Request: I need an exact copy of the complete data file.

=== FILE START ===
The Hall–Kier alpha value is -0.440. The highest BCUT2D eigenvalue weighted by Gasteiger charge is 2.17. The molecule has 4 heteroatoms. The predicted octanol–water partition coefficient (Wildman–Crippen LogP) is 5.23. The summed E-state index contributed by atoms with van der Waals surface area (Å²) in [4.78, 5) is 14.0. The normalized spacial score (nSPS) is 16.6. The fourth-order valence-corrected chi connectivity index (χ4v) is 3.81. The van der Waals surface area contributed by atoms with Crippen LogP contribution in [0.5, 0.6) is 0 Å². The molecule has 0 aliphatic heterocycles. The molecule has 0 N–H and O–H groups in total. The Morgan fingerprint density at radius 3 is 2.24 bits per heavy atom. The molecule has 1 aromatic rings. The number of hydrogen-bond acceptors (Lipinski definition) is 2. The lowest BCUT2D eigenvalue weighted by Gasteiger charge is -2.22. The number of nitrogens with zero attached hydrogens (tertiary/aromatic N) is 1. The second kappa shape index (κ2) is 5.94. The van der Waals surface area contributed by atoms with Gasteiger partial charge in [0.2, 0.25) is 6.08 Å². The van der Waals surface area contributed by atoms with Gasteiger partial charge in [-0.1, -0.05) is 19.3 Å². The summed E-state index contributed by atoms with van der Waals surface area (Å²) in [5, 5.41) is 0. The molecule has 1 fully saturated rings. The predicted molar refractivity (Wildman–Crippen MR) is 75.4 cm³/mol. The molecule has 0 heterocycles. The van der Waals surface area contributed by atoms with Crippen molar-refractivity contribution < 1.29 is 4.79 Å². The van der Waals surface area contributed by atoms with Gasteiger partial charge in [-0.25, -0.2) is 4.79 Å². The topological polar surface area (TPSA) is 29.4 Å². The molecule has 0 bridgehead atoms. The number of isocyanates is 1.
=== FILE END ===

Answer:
The Hall–Kier alpha value is -0.440. The highest BCUT2D eigenvalue weighted by Gasteiger charge is 2.17. The molecule has 4 heteroatoms. The predicted octanol–water partition coefficient (Wildman–Crippen LogP) is 5.23. The summed E-state index contributed by atoms with van der Waals surface area (Å²) in [4.78, 5) is 14.0. The normalized spacial score (nSPS) is 16.6. The fourth-order valence-corrected chi connectivity index (χ4v) is 3.81. The van der Waals surface area contributed by atoms with Crippen LogP contribution in [0.5, 0.6) is 0 Å². The molecule has 0 aliphatic heterocycles. The molecule has 0 N–H and O–H groups in total. The Morgan fingerprint density at radius 3 is 2.24 bits per heavy atom. The molecule has 1 aromatic rings. The number of hydrogen-bond acceptors (Lipinski definition) is 2. The lowest BCUT2D eigenvalue weighted by Gasteiger charge is -2.22. The number of nitrogens with zero attached hydrogens (tertiary/aromatic N) is 1. The second kappa shape index (κ2) is 5.94. The van der Waals surface area contributed by atoms with Gasteiger partial charge in [0.2, 0.25) is 6.08 Å². The van der Waals surface area contributed by atoms with Gasteiger partial charge in [-0.1, -0.05) is 19.3 Å². The summed E-state index contributed by atoms with van der Waals surface area (Å²) in [5, 5.41) is 0. The molecule has 1 fully saturated rings. The predicted molar refractivity (Wildman–Crippen MR) is 75.4 cm³/mol. The molecule has 0 heterocycles. The van der Waals surface area contributed by atoms with Crippen molar-refractivity contribution < 1.29 is 4.79 Å². The van der Waals surface area contributed by atoms with Gasteiger partial charge in [-0.25, -0.2) is 4.79 Å². The topological polar surface area (TPSA) is 29.4 Å². The molecule has 0 bridgehead atoms. The number of isocyanates is 1.